If I had adulterous affair (certainly not an "if" for many) and wished to avoid embarrassment and rough sailing for myself and my family, would I admit to it before a grand jury?
Having my political career and place in history to protect, would I admit to the affair before the public and grand jury?
The American people seem to know the answers.
Up-and-coming performer from city's best-kept secret
I was delighted to read about the success of Eric Anthony Bates in J. Wynn Rousuck's theater article "Baltimorean appears in 'Rugrats' " (Jan. 4). I enjoyed watching Eric Bates in many productions at the Carver Center for Arts and Technology.
But few people probably know that he was a hit as a "FanFest Kid" during the 1993 Major League Baseball All-Star celebration. He appeared at the FanFest, the workout and the seventh-inning stretch of the game at Camden Yards.
It was easy to spot his talent then, and it's not surprising to read about his achievement in his professional debut.
I applaud The Sun for focusing on such wonderful success stories. You can be sure many more successes will emanate from the best-kept secret in Baltimore, the Carver Center for Arts and Technology.
Life after radiation is tough but livable
I read with interest the article "Childhood cancer cures come with a cost" (Jan. 4). It states that doctors are trying to learn what the long-term effects of cancer treatments are. I know because I had cancer 45 years ago, at age 18 months.
I was among the first to survive a Wilm's tumor, a fast-growing, deadly cancer that attacks the kidneys of young children. My right kidney was removed, and I underwent 45 radiation treatments. I went for almost 40 years with just a huge scar around half my waist and an ugly radiation burn "rash."
After the birth of our last child, I started having increasingly bad back problems, including incapacitating spasms.
The area where I had received the radiation had become sunken and my spine distorted. A chiropractic radiologist diagnosed it as radiation-induced spinal degeneration. The vertebrae were basically crumbling, and the muscles on that side had turned to scar tissue.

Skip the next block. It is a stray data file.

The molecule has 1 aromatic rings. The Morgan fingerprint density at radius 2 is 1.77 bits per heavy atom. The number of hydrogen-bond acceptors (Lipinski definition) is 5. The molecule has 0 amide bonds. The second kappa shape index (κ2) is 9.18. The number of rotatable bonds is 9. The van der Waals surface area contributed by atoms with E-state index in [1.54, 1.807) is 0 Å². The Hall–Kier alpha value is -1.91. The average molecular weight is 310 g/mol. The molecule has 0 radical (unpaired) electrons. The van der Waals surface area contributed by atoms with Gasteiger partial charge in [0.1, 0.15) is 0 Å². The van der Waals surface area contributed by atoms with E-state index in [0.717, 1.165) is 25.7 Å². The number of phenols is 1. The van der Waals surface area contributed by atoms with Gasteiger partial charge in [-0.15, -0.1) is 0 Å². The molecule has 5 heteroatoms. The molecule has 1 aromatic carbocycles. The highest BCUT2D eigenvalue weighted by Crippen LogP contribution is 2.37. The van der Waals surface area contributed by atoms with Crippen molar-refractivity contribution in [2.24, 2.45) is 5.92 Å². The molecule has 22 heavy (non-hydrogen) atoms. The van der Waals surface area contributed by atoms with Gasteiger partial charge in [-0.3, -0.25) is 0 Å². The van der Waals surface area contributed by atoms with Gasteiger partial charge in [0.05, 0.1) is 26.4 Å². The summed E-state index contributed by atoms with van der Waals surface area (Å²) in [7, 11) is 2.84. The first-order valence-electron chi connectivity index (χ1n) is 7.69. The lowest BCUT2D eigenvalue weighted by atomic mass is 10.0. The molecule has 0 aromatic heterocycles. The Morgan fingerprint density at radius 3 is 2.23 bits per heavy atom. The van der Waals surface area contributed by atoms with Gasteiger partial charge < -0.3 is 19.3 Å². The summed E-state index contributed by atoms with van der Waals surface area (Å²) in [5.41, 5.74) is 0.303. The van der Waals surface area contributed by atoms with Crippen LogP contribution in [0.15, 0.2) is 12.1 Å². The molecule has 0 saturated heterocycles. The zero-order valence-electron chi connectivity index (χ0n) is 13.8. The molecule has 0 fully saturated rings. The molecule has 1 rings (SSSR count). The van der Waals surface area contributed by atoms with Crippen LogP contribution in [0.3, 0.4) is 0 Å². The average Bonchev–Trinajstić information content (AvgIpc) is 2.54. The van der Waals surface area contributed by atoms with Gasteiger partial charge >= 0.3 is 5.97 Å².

But I am functioning well (few people know I have a problem), thanks to the grace of God, an excellent chiropractor, whole-food supplements that have slowed (or stopped?) the degeneration and a gifted physical therapist.
Cancer patients need to realize that radiation and chemotherapies often have dramatic -- even disastrous -- side effects down the road. But there are ways to fight those side effects.
Oh yeah. My mother was told I'd never have children. My husband and I have five healthy children and two beautiful grandchildren.
Citizen input doesn't count, and not much history is left
I write in support of County Executive C. A. Dutch Ruppersberger's effort to eliminate citizen appeals from administrative decisions of county agencies for the destruction of historic structures.
Indeed, I suggest the county eliminate citizen appeals from all administrative decisions because such appeals are a waste of time unless the appellant citizen is one of the executive's major political donors or somehow connected to such a donor.
The destruction of Baltimore County's physical and historic environment is fairly complete. Appeals from county decisions to permit the destruction of another small part are pointless and give citizens a false sense that they have a voice in the future of their community.
If Baltimore County citizens want to save what is left of our heritage, they must stop wasting time, money and energy pursuing useless appeals of administration decisions and start supporting politicians such as T. Bryan McIntire who listen to constituents and try to return some power to the people of Baltimore County.
Harold H. Burns Jr.
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Pub Date: 1/10/99